The dark underbelly of retail electricity competition
Giving consumers a choice hasn’t worked out very well
TWENTY-FIVE YEARS ago, Beacon Hill lawmakers dramatically changed the way electricity is bought and sold in Massachusetts. The old way was devoid of competition, with utilities producing and distributing electricity under the supervision of state regulators. The new approach opened the production of electricity to competition while leaving distribution under the purview of regulated utilities.
Consumers also saw their role change in 1998. Instead of merely taking whatever price regulators set for electricity, they were given a choice. They could buy electricity from retail sellers, they could buy from municipal aggregators, or they could do nothing and let their utility purchase electricity on their behalf. Most consumers took the lazy way out and did nothing.
On Monday, key players came together at a legislative hearing on Beacon Hill and concluded that giving consumers the freedom to choose their own electricity supplier has been a disaster. Unfortunately, there was no consensus on what to do about it.
Gov. Maura Healey, Attorney General Andrea Campbell, and Boston Mayor Michelle Wu formed a united front at the hearing, calling on lawmakers to eradicate the retail market for electricity. They accused the retailers of lying, cheating, and using deceptive sales practices to sell homeowners overpriced electricity. The best way to address the problem, they said, is to get rid of the retailers.
Rev. Mariama White-Hammond, Wu’s chief of environment, energy, and open space, said she experienced the duplicitous tactics of the retailers first-hand when one salesman showed up at her front door representing himself as an employee of the city of Boston.
Campbell pointed to a report her office published last month indicating retail customers paid $525 million more to retailers between 2015 and 2021 than they would have if they just let their utility purchase electricity on their behalf. “It is egregious that we allow this industry to continue to harm and prey upon people who are really struggling to pay basic necessities like food, housing, and their utilities,” she said.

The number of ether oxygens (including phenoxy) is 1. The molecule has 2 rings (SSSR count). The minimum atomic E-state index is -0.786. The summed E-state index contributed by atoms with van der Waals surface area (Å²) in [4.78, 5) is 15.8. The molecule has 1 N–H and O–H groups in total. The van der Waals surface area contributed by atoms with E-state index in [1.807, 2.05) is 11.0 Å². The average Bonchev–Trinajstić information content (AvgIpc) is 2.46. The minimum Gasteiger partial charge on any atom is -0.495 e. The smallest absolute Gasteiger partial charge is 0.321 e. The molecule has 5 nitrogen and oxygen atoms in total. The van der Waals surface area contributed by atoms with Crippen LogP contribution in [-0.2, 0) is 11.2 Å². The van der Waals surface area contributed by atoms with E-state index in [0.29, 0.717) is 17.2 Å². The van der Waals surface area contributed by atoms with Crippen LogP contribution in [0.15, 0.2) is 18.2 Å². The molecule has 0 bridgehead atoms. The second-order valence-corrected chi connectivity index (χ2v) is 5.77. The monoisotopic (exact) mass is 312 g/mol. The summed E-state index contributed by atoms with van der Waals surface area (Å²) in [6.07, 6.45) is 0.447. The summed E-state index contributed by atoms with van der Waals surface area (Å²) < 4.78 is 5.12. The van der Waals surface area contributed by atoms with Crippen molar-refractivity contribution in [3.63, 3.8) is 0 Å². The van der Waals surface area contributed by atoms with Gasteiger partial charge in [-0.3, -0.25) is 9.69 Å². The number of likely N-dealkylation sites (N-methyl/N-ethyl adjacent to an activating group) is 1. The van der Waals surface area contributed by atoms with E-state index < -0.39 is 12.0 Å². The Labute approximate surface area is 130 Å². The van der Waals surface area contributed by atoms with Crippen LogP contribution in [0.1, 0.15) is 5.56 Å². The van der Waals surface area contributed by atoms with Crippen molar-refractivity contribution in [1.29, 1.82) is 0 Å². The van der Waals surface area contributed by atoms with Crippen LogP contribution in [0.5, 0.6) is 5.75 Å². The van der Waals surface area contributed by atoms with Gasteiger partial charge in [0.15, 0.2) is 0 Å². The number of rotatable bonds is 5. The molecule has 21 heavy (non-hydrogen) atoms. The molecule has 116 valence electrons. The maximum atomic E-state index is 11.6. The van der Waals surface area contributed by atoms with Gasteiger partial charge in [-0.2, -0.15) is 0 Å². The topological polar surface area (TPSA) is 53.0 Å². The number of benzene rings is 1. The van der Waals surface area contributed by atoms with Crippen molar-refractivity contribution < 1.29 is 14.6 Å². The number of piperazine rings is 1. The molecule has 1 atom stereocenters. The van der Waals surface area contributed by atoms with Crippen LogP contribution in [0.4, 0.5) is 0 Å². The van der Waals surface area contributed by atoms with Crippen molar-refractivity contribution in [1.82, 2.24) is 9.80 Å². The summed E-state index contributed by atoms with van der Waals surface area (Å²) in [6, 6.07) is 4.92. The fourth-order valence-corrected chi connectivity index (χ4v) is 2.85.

The retailers formed something of a united front as well, testifying that their businesses should continue to operate but with tighter regulation. They backed a bill filed by Rep. Tackey Chan of Quincy that would require retailers to post bonds worth $5 million, contribute funding to provide more oversight of their operations, tighten rules on door-to-door sales, and assess a fine of $10,000 per day for every license violation.
“We ask that you not paint all the companies with the same brush,” said Travis Kavulla, the vice president of regulatory affairs at NRG, a Fortune 500 company that participates in the retail market. “We understand additional regulations are needed.”
The retailers also pointed out that Campbell’s study didn’t take into account last winter, when the price of electricity purchased by utilities on behalf of their customers skyrocketed to astronomical levels.
Healey has been pushing a retail ban since she was attorney general – with no success. Her approach has gained some traction in the Senate, but none in the House.
At Monday’s hearing of the Telecommunications, Utilities, and Energy Committee, senators seemed wary. (Only senators attended because of an ongoing dispute between the House and Senate chairs.)
“The average person doesn’t know enough about how to read their bill,” said White-Hammond.